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Soohwan, a native of South Korea, has spent over two decades of her life outside Korea: Bangladesh, Thailand, Canada and Israel. She worked among the poorest of the poor, and directed multi-cultural training programs, global human resources, and consulting projects concerning leadership in Christian nonprofit organizations before responding the call to go to Fukushima, Japan in March 2011. After forming a consortium of international Christian NGOs and local churches in Fukushima to create holistic disaster response to the unprecedented triple disaster (earthquake, tsunami, and ongoing nuclear crises), Soohwan continued the relationship with churches in Fukushima. In 2015 she founded Global Learning Consortium to create effective partnerships ‘bathed in prayer’ among local churches, Christian organizations and academic institutions for long-term sustainable impact in post-disaster Fukushima. She facilitates prayer retreats, writes, lectures and speaks at conferences on social justice and spiritual formation. Her primary focus these days is to reflect deeply on how to shape single-mindedness out of single-heartedness against multi-tasking, overachieving, anxiety-driven lifestyles. She obtained a BA in Education at Ewha Womans University in Seoul, Korea and a Master of Christian Studies at Regent College in Vancouver, Canada. Soohwan and her husband, Jonathan Wilson, live in Vancouver where they are part of a vibrant local congregation.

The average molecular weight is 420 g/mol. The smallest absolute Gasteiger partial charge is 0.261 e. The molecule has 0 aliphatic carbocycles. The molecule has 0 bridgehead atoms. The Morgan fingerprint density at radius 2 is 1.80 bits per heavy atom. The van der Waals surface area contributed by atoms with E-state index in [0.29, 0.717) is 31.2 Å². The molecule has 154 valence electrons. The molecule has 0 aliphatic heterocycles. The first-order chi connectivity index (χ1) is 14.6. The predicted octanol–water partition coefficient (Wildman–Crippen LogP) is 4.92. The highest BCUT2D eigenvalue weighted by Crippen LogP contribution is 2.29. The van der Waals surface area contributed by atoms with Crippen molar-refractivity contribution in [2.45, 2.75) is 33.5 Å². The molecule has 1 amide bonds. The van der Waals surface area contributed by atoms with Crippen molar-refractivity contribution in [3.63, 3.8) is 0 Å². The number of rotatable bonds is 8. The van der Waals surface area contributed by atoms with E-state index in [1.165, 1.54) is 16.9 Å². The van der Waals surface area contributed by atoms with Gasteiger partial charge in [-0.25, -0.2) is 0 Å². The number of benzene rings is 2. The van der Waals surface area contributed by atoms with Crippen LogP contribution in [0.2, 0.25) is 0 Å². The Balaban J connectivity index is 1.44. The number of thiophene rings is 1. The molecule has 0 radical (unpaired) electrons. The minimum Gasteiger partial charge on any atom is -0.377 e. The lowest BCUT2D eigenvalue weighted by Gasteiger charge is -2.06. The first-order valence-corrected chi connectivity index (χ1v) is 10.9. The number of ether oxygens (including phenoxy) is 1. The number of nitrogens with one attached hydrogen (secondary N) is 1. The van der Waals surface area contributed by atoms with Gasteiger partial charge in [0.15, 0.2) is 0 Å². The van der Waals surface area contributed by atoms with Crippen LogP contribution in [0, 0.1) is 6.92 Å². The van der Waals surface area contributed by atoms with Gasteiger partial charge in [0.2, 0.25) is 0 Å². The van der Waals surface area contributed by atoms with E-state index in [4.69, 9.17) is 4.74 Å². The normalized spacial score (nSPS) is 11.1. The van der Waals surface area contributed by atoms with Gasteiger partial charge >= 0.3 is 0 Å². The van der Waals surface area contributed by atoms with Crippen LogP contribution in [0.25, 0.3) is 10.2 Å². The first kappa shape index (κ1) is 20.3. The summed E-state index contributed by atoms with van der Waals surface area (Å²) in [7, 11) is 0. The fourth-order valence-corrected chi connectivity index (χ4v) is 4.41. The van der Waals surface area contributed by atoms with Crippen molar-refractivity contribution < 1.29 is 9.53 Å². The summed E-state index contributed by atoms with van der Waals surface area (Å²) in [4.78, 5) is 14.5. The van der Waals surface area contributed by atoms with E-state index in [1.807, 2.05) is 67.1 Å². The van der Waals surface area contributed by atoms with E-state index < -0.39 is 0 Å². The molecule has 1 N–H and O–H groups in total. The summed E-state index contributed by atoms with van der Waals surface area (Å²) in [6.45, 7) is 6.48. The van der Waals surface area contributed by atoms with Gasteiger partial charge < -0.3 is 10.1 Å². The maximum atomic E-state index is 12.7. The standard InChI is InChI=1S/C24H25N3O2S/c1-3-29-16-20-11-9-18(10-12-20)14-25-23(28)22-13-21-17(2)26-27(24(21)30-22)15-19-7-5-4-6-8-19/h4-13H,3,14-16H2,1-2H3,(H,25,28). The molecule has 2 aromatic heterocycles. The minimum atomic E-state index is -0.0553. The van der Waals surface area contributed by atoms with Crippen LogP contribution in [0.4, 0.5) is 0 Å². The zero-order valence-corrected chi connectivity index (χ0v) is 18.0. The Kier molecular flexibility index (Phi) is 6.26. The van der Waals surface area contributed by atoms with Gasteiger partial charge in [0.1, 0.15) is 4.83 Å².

21st December 2017 | Robert Sluka | 0 comments

Peace on Earth, Goodwill to Manatees

Advent and Christmas remind us that the Christ-child came to bring peace. We remember that we need peace with God, and we remember that we need peace with our neighbor. But does Christ’s birth have anything to do with bringing peace between us and animals – does the advent mean goodwill to manatees?

Categories: Reflections
4th December 2017 | Dave Bookless | 2 comments

Should we save endangered species?

Biology professor R. Alexander Pyron argues that ‘The only reason we should conserve biodiversity is for ourselves, to create a stable future for human beings.’ At the heart of this is a belief that humanity is the sole species that matters, and possesses not only the creative technological capacity but also the moral will to solve all of its own problems. This is the neo-religious myth of human progress, rooted in neither science nor logic.

Categories: Questions
14th September 2017 | Robert Sluka | 4 comments

Waiting for Hurricane Irma

Our family has been living abroad for the past 21 years and relocated to Florida – the week before Hurricane Irma hit. In a way, bad timing. However, it was good to go through this experience living with family.

Categories: Stories
Tags: storms USA
31st August 2017 | Dave Bookless | 0 comments

A harvest for the world

With most of the population now living in cities, Harvest festivals can seem archaic and quaint. At its worst Harvest can simply be a longing for a mythical rural idyll that never really existed, yet I believe we need to celebrate Harvest today more than ever. Here’s why.

Categories: Reflections
Tags: agriculture